New Sleeper Strain of SamSam Ransomware Bypasses AV And Stays Hidden On Your Network
The ransomware strain that crippled several cities and school districts in the U.S. earlier this year is back with more tricks up its sleeve to avoid detection.
If you haven’t heard of SamSam, you haven’t been paying attention. Just one example of the kind of destruction they can cause is the recent attack on the Colorado Department of Transportation which caused downtime for 2,000+ systems.
This new SamSam strain adds a human element to its already devious mix of evasive techniques to keep antivirus, endpoint, and even more advanced security software from detecting it.
SamSam avoids being discovered using sophisticated methods of constructing its payload and how it executes. In their recent blog, endpoint protection company Malwarebytes provides a detailed technical explanation of how this new variant of SamSam works.
Your Executive Summary
Your executive summary is that basically this SamSam strain avoids detection using three advanced techniques.
- It decrypts the payload only at run-time, making it nearly impossible to identify and analyze.
- It’s loader, payload, and logs are wiped, leaving very few traces behind for any forensics or scanning tools.
- It requires a password to be entered by the threat actor to run in the first place.
It’s that last part of the attack that makes this latest strain so dangerous. Unlike most ransomware strains which are designed to spread automatically, this new strain of SamSam is designed for targeted attacks.
By requiring a password, the payload remains encrypted (and, therefore, an absolute secret), only woken up when and where the bad guys choose to unleash it in your network, all at the same moment to create the biggest impact and damage.
Do You Want The Good News Or The Bad News?
The good news is that, should users accidentally download this strain of ransomware, or your network is compromised via an RDP brute-force attack, the payload is harmless without the password to run it. The bad news is, should the SamSam gang decide that your organization is next up to be extorted, all your users will be sitting on their hands for possibly weeks if your backups fail.
The Two Problems: Open RDP Ports And Social Engineering
Gangs like SamSam and Crysis use two main attack vectors to get in. RDP ports and social engineering your users, normally through email attachments. Let's take a look at RDP first.
A typical RDP attack goes through the following steps: An attacker picks targets with RDP ports available online and identifies if the computer is assigned to an enterprise network. Alternatively, he can always buy access to previously hacked RDP servers, via marketplaces like xDedic.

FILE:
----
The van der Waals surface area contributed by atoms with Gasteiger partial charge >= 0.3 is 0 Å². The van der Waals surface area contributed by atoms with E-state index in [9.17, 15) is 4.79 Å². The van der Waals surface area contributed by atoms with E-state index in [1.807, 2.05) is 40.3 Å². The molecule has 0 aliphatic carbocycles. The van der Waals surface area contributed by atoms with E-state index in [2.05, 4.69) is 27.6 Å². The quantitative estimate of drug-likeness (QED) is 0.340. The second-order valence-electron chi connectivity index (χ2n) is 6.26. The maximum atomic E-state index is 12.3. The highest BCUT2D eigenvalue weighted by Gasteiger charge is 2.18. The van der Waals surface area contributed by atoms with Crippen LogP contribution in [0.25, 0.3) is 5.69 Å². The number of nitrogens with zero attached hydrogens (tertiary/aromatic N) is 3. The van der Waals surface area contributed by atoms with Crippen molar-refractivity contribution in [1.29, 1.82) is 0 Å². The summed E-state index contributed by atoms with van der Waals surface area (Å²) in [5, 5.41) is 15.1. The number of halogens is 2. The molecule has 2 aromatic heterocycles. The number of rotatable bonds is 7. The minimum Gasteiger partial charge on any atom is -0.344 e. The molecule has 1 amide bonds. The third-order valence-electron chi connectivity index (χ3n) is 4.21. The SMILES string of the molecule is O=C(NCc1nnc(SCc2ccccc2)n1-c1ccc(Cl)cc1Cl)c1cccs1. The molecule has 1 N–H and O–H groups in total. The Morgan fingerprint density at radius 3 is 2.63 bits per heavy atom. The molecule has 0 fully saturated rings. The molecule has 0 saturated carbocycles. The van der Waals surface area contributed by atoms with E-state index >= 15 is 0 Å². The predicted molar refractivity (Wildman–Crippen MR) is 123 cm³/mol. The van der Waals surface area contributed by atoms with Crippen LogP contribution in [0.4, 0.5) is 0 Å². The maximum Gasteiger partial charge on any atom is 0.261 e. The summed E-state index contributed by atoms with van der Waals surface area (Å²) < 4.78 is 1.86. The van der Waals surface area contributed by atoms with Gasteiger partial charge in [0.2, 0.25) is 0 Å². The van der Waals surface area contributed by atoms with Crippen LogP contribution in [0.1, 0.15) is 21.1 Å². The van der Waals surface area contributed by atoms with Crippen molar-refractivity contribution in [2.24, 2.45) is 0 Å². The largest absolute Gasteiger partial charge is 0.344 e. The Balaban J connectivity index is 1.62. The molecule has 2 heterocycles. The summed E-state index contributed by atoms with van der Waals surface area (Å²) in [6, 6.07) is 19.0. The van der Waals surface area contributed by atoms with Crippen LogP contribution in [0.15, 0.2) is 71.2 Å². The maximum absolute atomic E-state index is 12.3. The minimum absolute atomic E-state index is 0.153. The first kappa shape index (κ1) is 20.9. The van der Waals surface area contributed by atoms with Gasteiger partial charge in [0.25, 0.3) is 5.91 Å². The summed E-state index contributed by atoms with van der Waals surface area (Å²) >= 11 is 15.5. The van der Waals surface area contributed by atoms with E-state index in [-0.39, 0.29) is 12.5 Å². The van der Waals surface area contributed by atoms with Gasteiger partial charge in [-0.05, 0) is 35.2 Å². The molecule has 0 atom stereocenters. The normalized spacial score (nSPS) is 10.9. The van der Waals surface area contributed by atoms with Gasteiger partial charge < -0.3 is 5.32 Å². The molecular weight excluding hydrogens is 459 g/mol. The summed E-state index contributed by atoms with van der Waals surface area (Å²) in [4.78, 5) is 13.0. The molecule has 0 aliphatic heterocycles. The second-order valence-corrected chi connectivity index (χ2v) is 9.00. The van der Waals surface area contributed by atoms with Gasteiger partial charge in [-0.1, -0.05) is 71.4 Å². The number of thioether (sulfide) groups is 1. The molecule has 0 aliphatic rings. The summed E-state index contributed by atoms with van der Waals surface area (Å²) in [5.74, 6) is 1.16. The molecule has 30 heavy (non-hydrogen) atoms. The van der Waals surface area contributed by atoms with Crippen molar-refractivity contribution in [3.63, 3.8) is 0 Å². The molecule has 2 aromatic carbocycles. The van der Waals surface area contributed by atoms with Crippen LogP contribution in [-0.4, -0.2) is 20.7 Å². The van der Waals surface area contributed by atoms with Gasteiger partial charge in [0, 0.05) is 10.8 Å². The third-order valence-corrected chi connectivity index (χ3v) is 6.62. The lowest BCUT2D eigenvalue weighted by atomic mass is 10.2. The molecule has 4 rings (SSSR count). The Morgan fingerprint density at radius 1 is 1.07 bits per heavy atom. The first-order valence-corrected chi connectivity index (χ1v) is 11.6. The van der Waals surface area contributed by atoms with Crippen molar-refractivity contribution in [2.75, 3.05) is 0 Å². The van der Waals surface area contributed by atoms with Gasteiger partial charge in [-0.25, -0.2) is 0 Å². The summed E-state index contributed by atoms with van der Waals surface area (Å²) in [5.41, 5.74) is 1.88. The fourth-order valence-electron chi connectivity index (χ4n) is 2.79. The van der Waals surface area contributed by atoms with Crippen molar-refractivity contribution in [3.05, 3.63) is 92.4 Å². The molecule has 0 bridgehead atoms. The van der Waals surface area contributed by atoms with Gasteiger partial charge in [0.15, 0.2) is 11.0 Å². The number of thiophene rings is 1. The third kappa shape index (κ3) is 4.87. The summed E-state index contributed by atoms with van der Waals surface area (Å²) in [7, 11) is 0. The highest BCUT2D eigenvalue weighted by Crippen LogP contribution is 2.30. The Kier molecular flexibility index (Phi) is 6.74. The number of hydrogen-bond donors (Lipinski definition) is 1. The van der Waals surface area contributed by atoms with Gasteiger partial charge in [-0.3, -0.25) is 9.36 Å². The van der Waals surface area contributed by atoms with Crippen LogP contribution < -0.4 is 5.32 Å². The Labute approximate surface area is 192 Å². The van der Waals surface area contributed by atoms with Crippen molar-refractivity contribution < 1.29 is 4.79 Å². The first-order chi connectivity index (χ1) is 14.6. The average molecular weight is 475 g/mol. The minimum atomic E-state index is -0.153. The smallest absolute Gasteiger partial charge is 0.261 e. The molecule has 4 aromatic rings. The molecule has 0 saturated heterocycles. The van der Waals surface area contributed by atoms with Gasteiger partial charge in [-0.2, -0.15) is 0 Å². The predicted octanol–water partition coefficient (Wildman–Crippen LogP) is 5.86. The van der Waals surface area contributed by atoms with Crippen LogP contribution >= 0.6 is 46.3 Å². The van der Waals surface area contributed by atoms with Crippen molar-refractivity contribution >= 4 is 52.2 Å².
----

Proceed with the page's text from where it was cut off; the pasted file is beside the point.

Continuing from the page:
They try to brute-force the RDP connection, and once the system is accessed they return multiple times to quickly compromise the machine. These repeated attempts are generally successful in a matter of minutes.
Once they gain access the attacker goes lateral in the network and infects critical machines, but does not get the ransomware code executed... yet.
Social Engineering Your Users
Recent research shows that between 10.5% and 15% of malicious email makes it through the filters. This gap analysis is the best proof that you should train your end users and create an additional security layer that you could call your Human Firewall.
Five Things You Can Do About This Right Away:
When is the last time you tested the restore function of your backups? You want to do that ASAP, and make sure you have weapons-grade backups at all times.
Scan your network to identify any open RDP ports and ideally disable RDP completely on all Windows machines if possible. By default, the server listens on TCP port 3389 and UDP port 3389.
Best practice to protect a network from a brute force RDP attack is to apply strong RDP security settings, including limiting or disabling access to shared folders and clipboards from remote locations.
An RDP brute force approach does open the attacker’s information to the targeted network, so automate the process of parsing the Windows Event Viewer logs, find any compromised user accounts, identify the IP address of the attacker and block that.
Do a no-charge Phishing Security Test and find out what percentage of your users is Phish-prone. Use that percentage as a catalyst to start a new-school security awareness training program, which—by survey—your users are actually going to appreciate because it helps them stay safe on the internet at the house.
Let's stay safe out there.
Founder and CEO,
JaredBusch last edited by